The Corporation of Brown University has approved the establishment of the Cancer Center at Brown. The center takes a broad-spectrum approach to research, from working to understand how cancer develops, grows, and metastasizes, to developing new therapeutics for patients in a personalized way that addresses their needs, ranging from risk through survivorship.
The Cancer Center is an outgrowth of the Joint Program in Cancer Biology established between Brown and Lifespan in 2018. Associate Dean for Oncologic Sciences Wafik S. El-Deiry, MD, PhD, FACP, was recruited to Brown as its inaugural Director.
Wafik S. El-Deiry, MD, PhD, FACP
“Establishing the Cancer Center at Brown will support the programmatic integration of innovative cancer-relevant research,” Dr. El-Deiry said. “By bringing programs from across campus and the affiliated hospitals together, we can highlight existing strengths, forge new collaborations, and eventually tap into significant extramural resources, while addressing the cancer burden in Rhode Island and throughout the world.”
An Environment of Transdisciplinary Collaboration
The existing strengths include 150 investigators conducting basic, clinical, and population research, with more than $40 million dollars in funding to support research and clinical trials. Within the Cancer Center, investigators have been organized into Programs—in Cancer Biology, Cancer Therapeutics, or Population Science—according to the nature of their research. In addition, 11 Translational Research Disease Groups have been developed around specific types of cancer.
Another existing strength is the investigator-initiated cancer therapeutic clinical research conducted through the Brown University Oncology Research Group. Since 1994, the program has given Rhode Islanders access to cutting-edge cancer treatment protocols. Many of these protocols have gone on to become the standard of care for certain types of cancer.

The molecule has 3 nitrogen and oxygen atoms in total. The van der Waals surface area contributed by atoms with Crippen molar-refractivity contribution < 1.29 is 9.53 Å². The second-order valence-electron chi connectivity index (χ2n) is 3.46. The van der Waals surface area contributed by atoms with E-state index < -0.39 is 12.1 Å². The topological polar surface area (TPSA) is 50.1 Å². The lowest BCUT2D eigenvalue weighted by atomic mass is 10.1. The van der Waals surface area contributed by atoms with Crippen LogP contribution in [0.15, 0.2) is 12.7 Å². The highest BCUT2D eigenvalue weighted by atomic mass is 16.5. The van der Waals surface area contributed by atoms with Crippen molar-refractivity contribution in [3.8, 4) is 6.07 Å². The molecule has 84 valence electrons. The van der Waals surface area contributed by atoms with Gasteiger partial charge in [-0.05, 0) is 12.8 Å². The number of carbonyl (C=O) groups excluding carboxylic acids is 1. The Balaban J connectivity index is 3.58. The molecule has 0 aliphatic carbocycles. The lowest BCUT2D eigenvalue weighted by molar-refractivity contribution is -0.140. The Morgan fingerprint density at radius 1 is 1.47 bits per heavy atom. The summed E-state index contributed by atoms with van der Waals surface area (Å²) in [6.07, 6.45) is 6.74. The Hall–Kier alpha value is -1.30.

Emphasis on cancer in Rhode Island is an important area of focus for the Cancer Center at Brown, Dr. El-Deiry said. “We have special interests in cancers with higher rates in Rhode Island, such as bladder cancer, lung cancer, breast, thyroid, and skin cancer, as well as issues of access to care and affordability of care within our population,” he commented. “And now, we have added barriers to optimal cancer care due to COVID-19 that we are working to improve,” he added.
The Cancer Center, which has also joined the Association of American Cancer Institutes, can draw upon a vast network of collaborators across the state to address these issues. At Brown, the School of Public Health offers research on a number of behavioral contributors to cancer development, such as smoking, alcohol use, and lack of physical activity. In Brown’s affiliated hospitals, the Lifespan Health System and Lifespan Cancer Institute care for about 4,000 newly diagnosed patients with cancer every year, providing treatments and continually evolving with the fast-moving field of cancer research.